Mekong River dying a slow but certain death

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Re: Mekong River dying a slow but certain death

Post by SternAAlbifrons »

Anchor Moy wrote: Fri Mar 12, 2021 7:07 pm ^ Those bloody birds. :whip:
lol, Thanks AM - bloody itinerant birds. Blow-ins!

"Look after the birds and the Gods will look after the people"
or similar

What that Roman sage was getting at is quite true in my book also.
eg, If we absolutely prioritised the well-being of the birds of the Tonle Sap, the Mekong and the coastal estuaries - Cambodia's society, health, livelihoods, environment, economy, everything, would all be far better off too.
For sure.
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Re: Mekong River dying a slow but certain death

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For those who want more information on MRC (Mekong River Commission) plans:

Basin Development Strategy 2021-2030
and MRC Strategic Plan 2021-2025
Image
http://interactive.mrcmekong.org/basin- ... n/content/
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Re: Mekong River dying a slow but certain death

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Damming of the Mekong: Thai Villagers Lament a River in Crisis
By Vijitra Duangdee
April 17, 2021 01:25 AM

NONG KHAI, THAILAND - Large numbers of people here in the dry northeast region of Thailand bordering Laos and Cambodia, a region known as Isaan, are facing the consequences of changes in the natural rhythms of the Mekong River wrought by the construction in recent years of dams upstream in China and Laos.

The dams have brought drought in the monsoon season and high waters when it should be dry, changing the lives of the many in the northeast of the country who depend on the river for food and work.

Moreover, the hydropower plans for the Mekong have only begun, as China leads the dam charge with an eye on both the economic rewards and geopolitical advantage of controlling the key waterway.

That has left one of the world’s great rivers, flowing for 5,000 kilometers from China through Myanmar, Laos, Thailand, Cambodia and Vietnam in retreat and decimating local fishing catches.

Local fisher Sudta Insamran lamented the loss of "the same Mekong River that we knew,” as he tried to net silver-scaled Thai carp, a small species of Thai carp, here in Nong Khai, across the Mekong from the Lao capital of Vientiane. Fishers traditionally sold their catch locally or traded it for rice. There are about 3,000 such fishers from Nong Khai province’s six districts.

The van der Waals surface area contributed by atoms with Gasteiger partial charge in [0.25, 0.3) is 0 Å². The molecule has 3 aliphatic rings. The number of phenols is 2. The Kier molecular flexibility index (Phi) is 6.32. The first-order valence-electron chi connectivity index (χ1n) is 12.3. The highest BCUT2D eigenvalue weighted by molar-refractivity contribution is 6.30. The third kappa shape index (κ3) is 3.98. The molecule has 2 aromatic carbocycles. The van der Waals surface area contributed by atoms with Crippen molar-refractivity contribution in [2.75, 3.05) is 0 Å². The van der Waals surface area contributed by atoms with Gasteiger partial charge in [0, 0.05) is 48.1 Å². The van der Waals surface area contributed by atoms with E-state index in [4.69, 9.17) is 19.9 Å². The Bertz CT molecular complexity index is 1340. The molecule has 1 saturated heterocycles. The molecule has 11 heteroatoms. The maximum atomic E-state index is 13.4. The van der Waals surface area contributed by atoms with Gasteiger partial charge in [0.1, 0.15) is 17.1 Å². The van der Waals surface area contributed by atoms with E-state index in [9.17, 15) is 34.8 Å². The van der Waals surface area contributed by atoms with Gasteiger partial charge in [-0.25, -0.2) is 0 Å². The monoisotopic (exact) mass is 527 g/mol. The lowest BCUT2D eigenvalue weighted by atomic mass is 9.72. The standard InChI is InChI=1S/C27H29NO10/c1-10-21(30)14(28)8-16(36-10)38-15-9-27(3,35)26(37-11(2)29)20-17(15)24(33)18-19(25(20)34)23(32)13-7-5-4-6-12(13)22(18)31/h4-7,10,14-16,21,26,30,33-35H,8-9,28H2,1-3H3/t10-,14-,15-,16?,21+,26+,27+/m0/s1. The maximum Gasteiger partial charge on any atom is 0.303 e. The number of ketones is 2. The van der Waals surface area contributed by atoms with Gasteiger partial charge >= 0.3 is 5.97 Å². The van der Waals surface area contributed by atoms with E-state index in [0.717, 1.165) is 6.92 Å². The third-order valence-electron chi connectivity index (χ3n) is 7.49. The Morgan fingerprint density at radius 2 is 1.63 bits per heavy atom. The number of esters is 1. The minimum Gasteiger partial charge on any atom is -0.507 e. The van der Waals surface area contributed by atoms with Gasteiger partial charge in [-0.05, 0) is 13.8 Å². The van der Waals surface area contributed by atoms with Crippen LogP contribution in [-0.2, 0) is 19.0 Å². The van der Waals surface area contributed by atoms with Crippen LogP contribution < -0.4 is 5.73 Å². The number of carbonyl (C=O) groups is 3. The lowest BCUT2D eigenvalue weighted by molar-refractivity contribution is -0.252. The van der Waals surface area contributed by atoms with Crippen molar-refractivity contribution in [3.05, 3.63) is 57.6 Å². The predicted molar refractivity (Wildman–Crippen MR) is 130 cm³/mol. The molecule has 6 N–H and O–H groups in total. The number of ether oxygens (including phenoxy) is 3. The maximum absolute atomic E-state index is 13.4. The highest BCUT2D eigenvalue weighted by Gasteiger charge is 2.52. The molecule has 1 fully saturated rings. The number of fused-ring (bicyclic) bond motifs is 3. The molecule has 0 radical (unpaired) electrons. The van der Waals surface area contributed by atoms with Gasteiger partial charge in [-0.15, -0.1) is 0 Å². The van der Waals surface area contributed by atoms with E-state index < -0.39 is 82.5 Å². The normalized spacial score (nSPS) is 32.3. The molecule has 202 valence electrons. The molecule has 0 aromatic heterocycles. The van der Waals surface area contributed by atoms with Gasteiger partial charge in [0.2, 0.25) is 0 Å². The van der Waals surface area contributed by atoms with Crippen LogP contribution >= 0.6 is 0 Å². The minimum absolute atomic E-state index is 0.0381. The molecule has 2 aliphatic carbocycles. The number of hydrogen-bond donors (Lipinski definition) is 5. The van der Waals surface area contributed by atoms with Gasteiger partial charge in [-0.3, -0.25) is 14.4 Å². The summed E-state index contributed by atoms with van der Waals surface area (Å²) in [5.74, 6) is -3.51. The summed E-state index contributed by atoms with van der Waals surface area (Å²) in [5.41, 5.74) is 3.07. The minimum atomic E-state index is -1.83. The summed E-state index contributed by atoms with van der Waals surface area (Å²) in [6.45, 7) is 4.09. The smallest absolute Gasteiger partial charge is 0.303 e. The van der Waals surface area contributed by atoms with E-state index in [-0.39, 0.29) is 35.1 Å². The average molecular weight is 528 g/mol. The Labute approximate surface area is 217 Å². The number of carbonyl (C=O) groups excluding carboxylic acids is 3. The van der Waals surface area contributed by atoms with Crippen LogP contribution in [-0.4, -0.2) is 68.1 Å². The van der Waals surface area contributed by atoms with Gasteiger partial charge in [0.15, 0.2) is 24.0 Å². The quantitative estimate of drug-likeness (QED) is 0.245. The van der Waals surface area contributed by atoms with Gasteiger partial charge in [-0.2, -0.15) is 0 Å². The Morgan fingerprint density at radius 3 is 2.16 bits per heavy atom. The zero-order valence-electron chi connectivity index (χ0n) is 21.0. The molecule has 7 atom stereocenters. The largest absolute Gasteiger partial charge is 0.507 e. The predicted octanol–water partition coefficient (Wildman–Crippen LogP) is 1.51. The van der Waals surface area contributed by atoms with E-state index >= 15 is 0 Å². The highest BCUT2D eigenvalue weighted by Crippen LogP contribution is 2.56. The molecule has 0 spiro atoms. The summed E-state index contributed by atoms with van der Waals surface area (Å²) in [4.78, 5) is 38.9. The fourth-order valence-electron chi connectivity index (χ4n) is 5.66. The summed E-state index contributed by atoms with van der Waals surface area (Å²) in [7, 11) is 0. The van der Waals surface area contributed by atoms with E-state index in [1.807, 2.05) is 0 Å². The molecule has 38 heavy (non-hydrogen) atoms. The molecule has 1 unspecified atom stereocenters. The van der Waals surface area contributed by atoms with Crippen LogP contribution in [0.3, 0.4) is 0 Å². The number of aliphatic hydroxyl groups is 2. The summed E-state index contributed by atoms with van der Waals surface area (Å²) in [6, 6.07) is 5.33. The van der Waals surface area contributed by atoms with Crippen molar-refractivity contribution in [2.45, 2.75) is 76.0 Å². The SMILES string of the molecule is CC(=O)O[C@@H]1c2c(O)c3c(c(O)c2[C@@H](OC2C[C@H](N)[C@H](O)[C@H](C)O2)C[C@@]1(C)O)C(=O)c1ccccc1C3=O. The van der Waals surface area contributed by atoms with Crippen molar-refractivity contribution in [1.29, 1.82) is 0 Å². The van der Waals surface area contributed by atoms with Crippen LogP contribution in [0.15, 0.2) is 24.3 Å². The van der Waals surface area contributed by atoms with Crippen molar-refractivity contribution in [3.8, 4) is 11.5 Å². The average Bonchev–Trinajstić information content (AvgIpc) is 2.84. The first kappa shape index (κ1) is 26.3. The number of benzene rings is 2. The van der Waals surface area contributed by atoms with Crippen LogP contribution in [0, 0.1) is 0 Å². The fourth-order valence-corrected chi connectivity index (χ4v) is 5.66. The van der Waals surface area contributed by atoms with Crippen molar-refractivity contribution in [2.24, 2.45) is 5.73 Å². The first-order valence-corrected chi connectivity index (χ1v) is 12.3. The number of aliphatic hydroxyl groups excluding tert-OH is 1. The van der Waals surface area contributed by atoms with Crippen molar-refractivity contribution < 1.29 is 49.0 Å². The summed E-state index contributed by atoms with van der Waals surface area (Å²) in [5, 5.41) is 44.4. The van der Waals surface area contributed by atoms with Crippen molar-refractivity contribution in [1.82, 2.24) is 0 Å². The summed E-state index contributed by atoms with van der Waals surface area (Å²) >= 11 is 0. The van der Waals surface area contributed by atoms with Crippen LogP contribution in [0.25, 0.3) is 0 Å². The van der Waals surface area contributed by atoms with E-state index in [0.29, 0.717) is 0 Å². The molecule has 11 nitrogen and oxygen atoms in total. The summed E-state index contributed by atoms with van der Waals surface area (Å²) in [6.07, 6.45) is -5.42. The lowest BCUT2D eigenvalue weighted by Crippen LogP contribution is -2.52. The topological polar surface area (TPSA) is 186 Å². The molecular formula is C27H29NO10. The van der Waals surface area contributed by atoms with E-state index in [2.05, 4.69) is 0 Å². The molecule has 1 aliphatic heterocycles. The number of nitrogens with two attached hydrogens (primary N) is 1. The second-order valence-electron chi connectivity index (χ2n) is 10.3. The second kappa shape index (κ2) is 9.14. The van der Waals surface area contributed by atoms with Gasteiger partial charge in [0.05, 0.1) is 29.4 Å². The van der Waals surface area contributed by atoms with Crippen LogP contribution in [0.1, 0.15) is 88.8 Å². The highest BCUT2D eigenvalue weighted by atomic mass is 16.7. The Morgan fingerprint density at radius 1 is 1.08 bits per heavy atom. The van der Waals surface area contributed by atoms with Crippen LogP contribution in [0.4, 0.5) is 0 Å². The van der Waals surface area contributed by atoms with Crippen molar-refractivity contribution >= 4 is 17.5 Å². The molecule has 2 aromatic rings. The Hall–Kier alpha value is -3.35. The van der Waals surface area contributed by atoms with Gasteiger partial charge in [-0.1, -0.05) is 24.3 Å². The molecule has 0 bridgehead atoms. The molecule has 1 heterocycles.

“Please don’t build any more dams. Enough is enough,” he told VOA.

Just a few years ago fishing in Nong Khai used to earn him around $250 a month, Sudta said, but now the catch has collapsed, forcing many to work inland as rubber tappers on other people’s farms.

The costs of the ecological shock are being heaped onto the poorest people in the Mekong region and many villagers now eat farmed fish bought at markets rather than their own catch.

Up to 60 million people rely in some way on the river as their main source of protein or income across the Mekong region in China, Myanmar, Laos, Thailand, Cambodia and Vietnam.
https://www.voanews.com/east-asia-pacif ... ver-crisis
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Re: Mekong River dying a slow but certain death

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WWF Report on the Mekong in Cambodia, 2021
Resilient rivers
Helping protect the Mekong, and rivers around the world
Issue:
Summer 2021
Author:
Marta Kasztelan
Photographer:
Thomas Christofoletti

Each year when the monsoon season in Cambodia nears its end in October or November, stretches of the mighty Mekong River teem with colorful dragon boats slicing the water’s surface. The riverbanks are packed with onlookers who’ve traveled from all over the country to Phnom Penh to watch the spectacle of boat racing and join in the revelry that marks the Bon Om Touk water festival—the most important holiday in this Southeast Asian country. For three consecutive days, the nation of 16 million celebrates the seasonal ebb of the Mekong and the abundant fish run that ensues.
Image
Photographed in 2014, You Veasna, a boat driver, brings tourists to see Irrawaddy dolphins in Kampi’s protected area in Cambodia.

At around 3,000 miles, the Mekong is among the longest rivers in Asia. The lower Mekong mainstem is also one of the last long stretches of tropical river in the world that is largely unaffected by human-made obstructions such as dams and levees that alter a river’s flow, hem it in, or block fish migrations.

Starting on the Tibetan Plateau, the upper Mekong flows through the rugged, sparsely populated terrain of China’s mountains and deep canyons, where it is known as the Lancang River. In the lower Mekong basin of Myanmar, Laos, Thailand, Cambodia, and Viet Nam, the river meanders through a gentler, more populous landscape before emptying into the South China Sea.

For the tens of millions of people in the Greater Mekong region, the river is not only at the center of cultural practices and food security but also important for mitigating the impacts of climate change. It’s used for transport and as a source of drinking water, provides irrigation for agriculture, and generates income. Home to 1,200 species, it is also the second-most biodiverse river in the world, after the Amazon.

Perhaps nowhere is its life-sustaining power more apparent than in the nearly 120-mile stretch running from the Laotian border south to the sleepy Cambodian river town of Kratie. This free-flowing reach experiences the largest annual fish migration on Earth, as fish move from the vast Tonlé Sap Lake in western Cambodia to spawning grounds in the north. Brimming with biodiversity, the river and its basin provide habitat to the endangered Irrawaddy dolphin and the critically endangered white-shouldered ibis, giant ibis, red-headed vulture, and white-rumped vulture. Some species harbored here have all but disappeared from other parts of Southeast Asia. WWF has been tackling threats to wildlife and people in this part of Cambodia—known as the Mekong Flooded Forest—since 2002.